Founded in 1975, Clark Patterson Lee (CPL) is a 330-person multi-disciplined architecture, engineering and planning firm offering inspiring design services and enriching communities in 13 cities across 4 states. CPL specializes in the Healthcare, Transportation, Municipal and Academic sectors – providing architectural, interior design, civil engineering, structural engineering, planning, landscape architecture and 3D/Virtual design services to a host of public and private clients. Visit to learn more.

<![CDATA[BUZZ: Rochester Roots a Key to CPL's Success and Expansion]]> To showcase the variety of industry and promise of potential in Rochester, NY, the Greater Rochester Enterprise is featuring three transformative CPL projects: the Genesee County Economic Development Center's STAMP project near Batavia, NY; the Sands-Constellation Center for Critical Care addition for the Rochester Regional Health System; and the Monroe County Seneca Park Zoo expansion.

Click here to read the full article.

<![CDATA[BULLETIN: CPL's Jason Streb, AIA Elected 2018 Vice President of AIA Rochester]]> Contact: Vince Press, Director of Communications
Clark Patterson Lee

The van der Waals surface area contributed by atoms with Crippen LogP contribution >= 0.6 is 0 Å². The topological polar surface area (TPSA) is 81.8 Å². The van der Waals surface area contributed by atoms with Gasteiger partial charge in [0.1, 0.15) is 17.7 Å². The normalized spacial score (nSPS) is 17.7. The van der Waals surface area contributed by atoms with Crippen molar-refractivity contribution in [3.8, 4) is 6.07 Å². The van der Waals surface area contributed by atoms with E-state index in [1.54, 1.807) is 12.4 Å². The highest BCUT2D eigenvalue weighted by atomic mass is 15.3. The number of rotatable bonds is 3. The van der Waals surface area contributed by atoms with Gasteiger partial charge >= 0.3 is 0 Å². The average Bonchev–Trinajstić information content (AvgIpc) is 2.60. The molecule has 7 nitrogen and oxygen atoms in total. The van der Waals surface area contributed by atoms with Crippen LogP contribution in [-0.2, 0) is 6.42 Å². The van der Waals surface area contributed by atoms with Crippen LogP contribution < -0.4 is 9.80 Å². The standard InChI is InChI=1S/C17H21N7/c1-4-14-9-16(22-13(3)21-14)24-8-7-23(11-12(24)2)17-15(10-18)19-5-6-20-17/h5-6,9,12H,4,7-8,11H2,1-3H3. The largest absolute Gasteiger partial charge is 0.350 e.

Tuesday, February 6, 2018 - Rochester, NY - Architect, Jason Streb, AIA, was elected the 2018 Vice President of AIA Rochester. Since joining the organization in 2010, Jason has been an involved member of AIA Rochester, frequently participating in events and serving as Education Director from 2013-2015. After securing his architecture licensure fall of 2017, Jason wanted to continue his involvement, with his passion for architecture and the Rochester community motivating him.

Jason will serve as Vice President of AIA Rochester in 2019, moving to President in 2019.

About CPL

Founded in 1975, Clark Patterson Lee (CPL) is a 330-person multi-disciplined architecture, engineering and planning firm offering inspiring design services and enriching communities in 13 cities across 4 states. CPL specializes in the Healthcare, Transportation, Municipal and Academic sectors – providing architectural, interior design, civil engineering, structural engineering, planning, landscape architecture and 3D/Virtual design services to a host of public and private clients. Visit to learn more.